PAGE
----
Of course, you will want to talk to your doctor to see what he or she says is the cause of the problem, but I suspect that either of the above 2 things may solve the problem for you!
Good luck and I hope this helps!
Tuesday, January 31, 2006, 1:41 PM
Try adding an insole or even an orthtic. If it hurts when you get up in the morning, ie, you have to literally hop out of bed, see a doctor. I stepped up my hiking from 2 to 7 miles and had issue. Got an orthic-custom made and problem went away.
Tuesday, January 31, 2006, 1:42 PM
The most common cause of heel pain is plantar facitious, is is usually caused by over use of the plantar fascia (tissue in the arch of the foot). See link below. I suffered through plantar facitious a few times; ways to get rid of it is, lose weight (usually mine pops up when I'm about 20 pounds over my goal weight), orthotics (special shoe inserts), and quit over using it (it is common among marathoners). http://healthlink.mcw.edu/article/987116429.html
Tuesday, January 31, 2006, 2:18 PM
You may want to try heel cushions in your shoes. Thickly padded ones should work fine. My daughter has the same issue, and these are the only things that help. They were recommended by her doctor.
Tuesday, January 31, 2006, 2:20 PM
I had the same problem....
several years ago-heel pain and inability to walk without pain when I first got up. I did see a doctor who recommended I get custom made orthotics and lose weight (duh-what was the walking for?). I was unwilling to pay $300 for orthotics without a guarantee of helping the problem..Turns out, a $20 arch support insert I bought from a walking catalog did the trick. I would definately try something like that first.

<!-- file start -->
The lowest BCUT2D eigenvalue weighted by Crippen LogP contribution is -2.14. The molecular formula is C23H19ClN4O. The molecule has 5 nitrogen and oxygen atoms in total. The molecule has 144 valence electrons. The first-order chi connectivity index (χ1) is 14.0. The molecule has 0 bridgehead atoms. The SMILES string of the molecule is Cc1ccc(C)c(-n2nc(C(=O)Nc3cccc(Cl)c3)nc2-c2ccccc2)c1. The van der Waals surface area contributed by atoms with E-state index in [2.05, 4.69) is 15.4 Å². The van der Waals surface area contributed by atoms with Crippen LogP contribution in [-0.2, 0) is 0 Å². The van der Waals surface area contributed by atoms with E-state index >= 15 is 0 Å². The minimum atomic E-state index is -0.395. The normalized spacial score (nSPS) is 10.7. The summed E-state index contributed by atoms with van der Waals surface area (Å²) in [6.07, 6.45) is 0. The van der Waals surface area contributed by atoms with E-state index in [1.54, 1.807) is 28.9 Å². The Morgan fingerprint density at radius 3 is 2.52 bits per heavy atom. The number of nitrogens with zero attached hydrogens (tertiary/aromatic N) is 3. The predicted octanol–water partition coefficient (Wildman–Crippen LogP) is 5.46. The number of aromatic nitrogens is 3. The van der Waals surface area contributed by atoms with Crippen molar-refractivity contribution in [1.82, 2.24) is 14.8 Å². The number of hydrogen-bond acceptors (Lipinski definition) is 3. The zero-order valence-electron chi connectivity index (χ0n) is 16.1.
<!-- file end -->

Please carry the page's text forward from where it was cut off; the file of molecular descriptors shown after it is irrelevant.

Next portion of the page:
Tuesday, January 31, 2006, 5:03 PM
Try over the counter orthotic and see if that helps. Superfeet makes good ones, and there are lots of other ones out there now too. If your heals still hurt then see a podiatrist. I have professionally made orthotics for plantar facitis(spelling?) in both feet and I can't walk without them, but the superfeet help too, just not as much. A professional evaluation is very helpful. No one can every make a sure gaurantee that your problem will be fixed. I have to be vigiland about the calf stretching as well, and I know my weight doesn't help, but that's why I'm here, to work on that! Take care of yourself!
Tuesday, January 31, 2006, 6:53 PM
Orthotics may help, but you would be treating the symptoms vs. the cause.